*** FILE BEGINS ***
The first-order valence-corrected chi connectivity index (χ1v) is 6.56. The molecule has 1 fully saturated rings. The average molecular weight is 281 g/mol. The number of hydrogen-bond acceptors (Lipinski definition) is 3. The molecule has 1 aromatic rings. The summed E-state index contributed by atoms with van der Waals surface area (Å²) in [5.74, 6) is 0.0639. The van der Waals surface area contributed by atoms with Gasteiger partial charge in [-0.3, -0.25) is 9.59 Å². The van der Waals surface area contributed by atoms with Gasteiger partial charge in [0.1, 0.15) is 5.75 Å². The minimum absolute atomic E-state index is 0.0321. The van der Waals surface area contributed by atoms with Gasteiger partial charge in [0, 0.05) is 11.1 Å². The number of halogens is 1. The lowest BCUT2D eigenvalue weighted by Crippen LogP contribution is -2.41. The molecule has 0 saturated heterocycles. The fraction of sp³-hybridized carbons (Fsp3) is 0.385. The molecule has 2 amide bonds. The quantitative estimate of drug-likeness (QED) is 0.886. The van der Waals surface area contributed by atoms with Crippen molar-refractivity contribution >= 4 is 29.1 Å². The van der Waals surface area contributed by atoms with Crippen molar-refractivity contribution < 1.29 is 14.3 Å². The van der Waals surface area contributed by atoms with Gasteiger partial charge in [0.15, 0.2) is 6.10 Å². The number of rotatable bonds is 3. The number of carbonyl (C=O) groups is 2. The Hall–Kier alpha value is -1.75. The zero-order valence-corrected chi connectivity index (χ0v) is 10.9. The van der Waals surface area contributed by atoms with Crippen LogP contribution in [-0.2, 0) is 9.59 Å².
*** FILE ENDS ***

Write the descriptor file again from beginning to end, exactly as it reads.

The first-order valence-corrected chi connectivity index (χ1v) is 6.56. The molecule has 1 fully saturated rings. The average molecular weight is 281 g/mol. The number of hydrogen-bond acceptors (Lipinski definition) is 3. The molecule has 1 aromatic rings. The summed E-state index contributed by atoms with van der Waals surface area (Å²) in [5.74, 6) is 0.0639. The van der Waals surface area contributed by atoms with Gasteiger partial charge in [-0.3, -0.25) is 9.59 Å². The van der Waals surface area contributed by atoms with Gasteiger partial charge in [0.1, 0.15) is 5.75 Å². The minimum absolute atomic E-state index is 0.0321. The van der Waals surface area contributed by atoms with Gasteiger partial charge in [0, 0.05) is 11.1 Å². The number of halogens is 1. The lowest BCUT2D eigenvalue weighted by Crippen LogP contribution is -2.41. The molecule has 0 saturated heterocycles. The fraction of sp³-hybridized carbons (Fsp3) is 0.385. The molecule has 2 amide bonds. The quantitative estimate of drug-likeness (QED) is 0.886. The van der Waals surface area contributed by atoms with Crippen molar-refractivity contribution >= 4 is 29.1 Å². The van der Waals surface area contributed by atoms with Crippen molar-refractivity contribution < 1.29 is 14.3 Å². The van der Waals surface area contributed by atoms with Gasteiger partial charge in [0.15, 0.2) is 6.10 Å². The number of rotatable bonds is 3. The number of carbonyl (C=O) groups is 2. The Hall–Kier alpha value is -1.75. The zero-order valence-corrected chi connectivity index (χ0v) is 10.9. The van der Waals surface area contributed by atoms with Crippen LogP contribution in [-0.2, 0) is 9.59 Å².